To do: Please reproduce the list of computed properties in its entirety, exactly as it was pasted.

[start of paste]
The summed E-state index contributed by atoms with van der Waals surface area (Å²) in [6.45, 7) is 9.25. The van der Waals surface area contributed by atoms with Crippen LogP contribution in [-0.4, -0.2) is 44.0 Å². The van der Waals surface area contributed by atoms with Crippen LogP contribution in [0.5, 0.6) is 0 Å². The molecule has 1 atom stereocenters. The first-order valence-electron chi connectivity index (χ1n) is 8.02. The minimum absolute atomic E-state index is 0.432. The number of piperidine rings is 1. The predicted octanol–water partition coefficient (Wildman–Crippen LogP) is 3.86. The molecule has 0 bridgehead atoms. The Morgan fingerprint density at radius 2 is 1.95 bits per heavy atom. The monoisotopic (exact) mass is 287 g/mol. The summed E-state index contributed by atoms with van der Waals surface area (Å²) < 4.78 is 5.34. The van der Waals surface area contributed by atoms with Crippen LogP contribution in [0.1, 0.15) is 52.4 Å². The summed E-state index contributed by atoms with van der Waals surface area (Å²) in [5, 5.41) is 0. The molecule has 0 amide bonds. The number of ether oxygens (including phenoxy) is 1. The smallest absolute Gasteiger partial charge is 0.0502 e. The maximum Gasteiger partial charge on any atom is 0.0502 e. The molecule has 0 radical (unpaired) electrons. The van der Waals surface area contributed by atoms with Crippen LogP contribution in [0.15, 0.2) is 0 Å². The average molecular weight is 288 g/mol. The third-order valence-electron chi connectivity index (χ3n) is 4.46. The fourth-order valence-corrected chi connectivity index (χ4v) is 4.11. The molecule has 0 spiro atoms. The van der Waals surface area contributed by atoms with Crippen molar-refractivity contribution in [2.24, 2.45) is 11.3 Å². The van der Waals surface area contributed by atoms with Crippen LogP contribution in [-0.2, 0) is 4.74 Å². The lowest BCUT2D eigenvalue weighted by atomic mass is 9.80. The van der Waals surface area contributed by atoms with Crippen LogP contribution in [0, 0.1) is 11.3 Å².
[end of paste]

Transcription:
The summed E-state index contributed by atoms with van der Waals surface area (Å²) in [6.45, 7) is 9.25. The van der Waals surface area contributed by atoms with Crippen LogP contribution in [-0.4, -0.2) is 44.0 Å². The van der Waals surface area contributed by atoms with Crippen LogP contribution in [0.5, 0.6) is 0 Å². The molecule has 1 atom stereocenters. The first-order valence-electron chi connectivity index (χ1n) is 8.02. The minimum absolute atomic E-state index is 0.432. The number of piperidine rings is 1. The predicted octanol–water partition coefficient (Wildman–Crippen LogP) is 3.86. The molecule has 0 bridgehead atoms. The Morgan fingerprint density at radius 2 is 1.95 bits per heavy atom. The monoisotopic (exact) mass is 287 g/mol. The summed E-state index contributed by atoms with van der Waals surface area (Å²) < 4.78 is 5.34. The van der Waals surface area contributed by atoms with Crippen LogP contribution in [0.1, 0.15) is 52.4 Å². The summed E-state index contributed by atoms with van der Waals surface area (Å²) in [5, 5.41) is 0. The molecule has 0 amide bonds. The number of ether oxygens (including phenoxy) is 1. The smallest absolute Gasteiger partial charge is 0.0502 e. The maximum Gasteiger partial charge on any atom is 0.0502 e. The molecule has 0 radical (unpaired) electrons. The van der Waals surface area contributed by atoms with Crippen LogP contribution in [0.15, 0.2) is 0 Å². The average molecular weight is 288 g/mol. The third-order valence-electron chi connectivity index (χ3n) is 4.46. The fourth-order valence-corrected chi connectivity index (χ4v) is 4.11. The molecule has 0 spiro atoms. The van der Waals surface area contributed by atoms with Crippen molar-refractivity contribution in [2.24, 2.45) is 11.3 Å². The van der Waals surface area contributed by atoms with Crippen LogP contribution in [-0.2, 0) is 4.74 Å². The lowest BCUT2D eigenvalue weighted by atomic mass is 9.80. The van der Waals surface area contributed by atoms with Crippen LogP contribution in [0, 0.1) is 11.3 Å².